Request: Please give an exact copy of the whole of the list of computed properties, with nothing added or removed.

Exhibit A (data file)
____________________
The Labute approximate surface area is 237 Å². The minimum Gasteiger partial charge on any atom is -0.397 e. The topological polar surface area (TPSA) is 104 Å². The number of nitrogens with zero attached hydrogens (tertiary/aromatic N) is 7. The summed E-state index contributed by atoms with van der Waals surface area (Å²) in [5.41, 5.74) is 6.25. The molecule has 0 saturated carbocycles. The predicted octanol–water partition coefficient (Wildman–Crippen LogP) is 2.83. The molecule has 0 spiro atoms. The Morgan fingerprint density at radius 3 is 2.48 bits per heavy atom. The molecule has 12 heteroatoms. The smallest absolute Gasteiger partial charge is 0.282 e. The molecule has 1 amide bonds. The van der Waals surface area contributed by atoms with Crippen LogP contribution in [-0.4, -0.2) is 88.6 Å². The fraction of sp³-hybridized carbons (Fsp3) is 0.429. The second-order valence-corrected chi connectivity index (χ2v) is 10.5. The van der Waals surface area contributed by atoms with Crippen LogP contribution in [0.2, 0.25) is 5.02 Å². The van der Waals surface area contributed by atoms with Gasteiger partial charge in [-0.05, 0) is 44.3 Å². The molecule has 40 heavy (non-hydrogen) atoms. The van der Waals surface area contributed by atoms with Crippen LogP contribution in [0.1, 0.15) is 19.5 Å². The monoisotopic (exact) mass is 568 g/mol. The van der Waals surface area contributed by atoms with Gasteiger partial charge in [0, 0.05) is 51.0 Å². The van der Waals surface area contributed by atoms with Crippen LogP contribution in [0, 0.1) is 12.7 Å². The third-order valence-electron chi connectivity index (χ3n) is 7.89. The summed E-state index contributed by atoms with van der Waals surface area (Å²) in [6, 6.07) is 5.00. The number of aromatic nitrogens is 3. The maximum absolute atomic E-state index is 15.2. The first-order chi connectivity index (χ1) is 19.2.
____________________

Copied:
The Labute approximate surface area is 237 Å². The minimum Gasteiger partial charge on any atom is -0.397 e. The topological polar surface area (TPSA) is 104 Å². The number of nitrogens with zero attached hydrogens (tertiary/aromatic N) is 7. The summed E-state index contributed by atoms with van der Waals surface area (Å²) in [5.41, 5.74) is 6.25. The molecule has 0 saturated carbocycles. The predicted octanol–water partition coefficient (Wildman–Crippen LogP) is 2.83. The molecule has 0 spiro atoms. The Morgan fingerprint density at radius 3 is 2.48 bits per heavy atom. The molecule has 12 heteroatoms. The smallest absolute Gasteiger partial charge is 0.282 e. The molecule has 1 amide bonds. The van der Waals surface area contributed by atoms with Crippen LogP contribution in [-0.4, -0.2) is 88.6 Å². The fraction of sp³-hybridized carbons (Fsp3) is 0.429. The second-order valence-corrected chi connectivity index (χ2v) is 10.5. The van der Waals surface area contributed by atoms with Crippen LogP contribution in [0.2, 0.25) is 5.02 Å². The van der Waals surface area contributed by atoms with Gasteiger partial charge in [-0.05, 0) is 44.3 Å². The molecule has 40 heavy (non-hydrogen) atoms. The van der Waals surface area contributed by atoms with Crippen LogP contribution in [0.1, 0.15) is 19.5 Å². The monoisotopic (exact) mass is 568 g/mol. The van der Waals surface area contributed by atoms with Gasteiger partial charge in [0, 0.05) is 51.0 Å². The van der Waals surface area contributed by atoms with Crippen LogP contribution in [0, 0.1) is 12.7 Å². The third-order valence-electron chi connectivity index (χ3n) is 7.89. The summed E-state index contributed by atoms with van der Waals surface area (Å²) in [6, 6.07) is 5.00. The number of aromatic nitrogens is 3. The maximum absolute atomic E-state index is 15.2. The first-order chi connectivity index (χ1) is 19.2.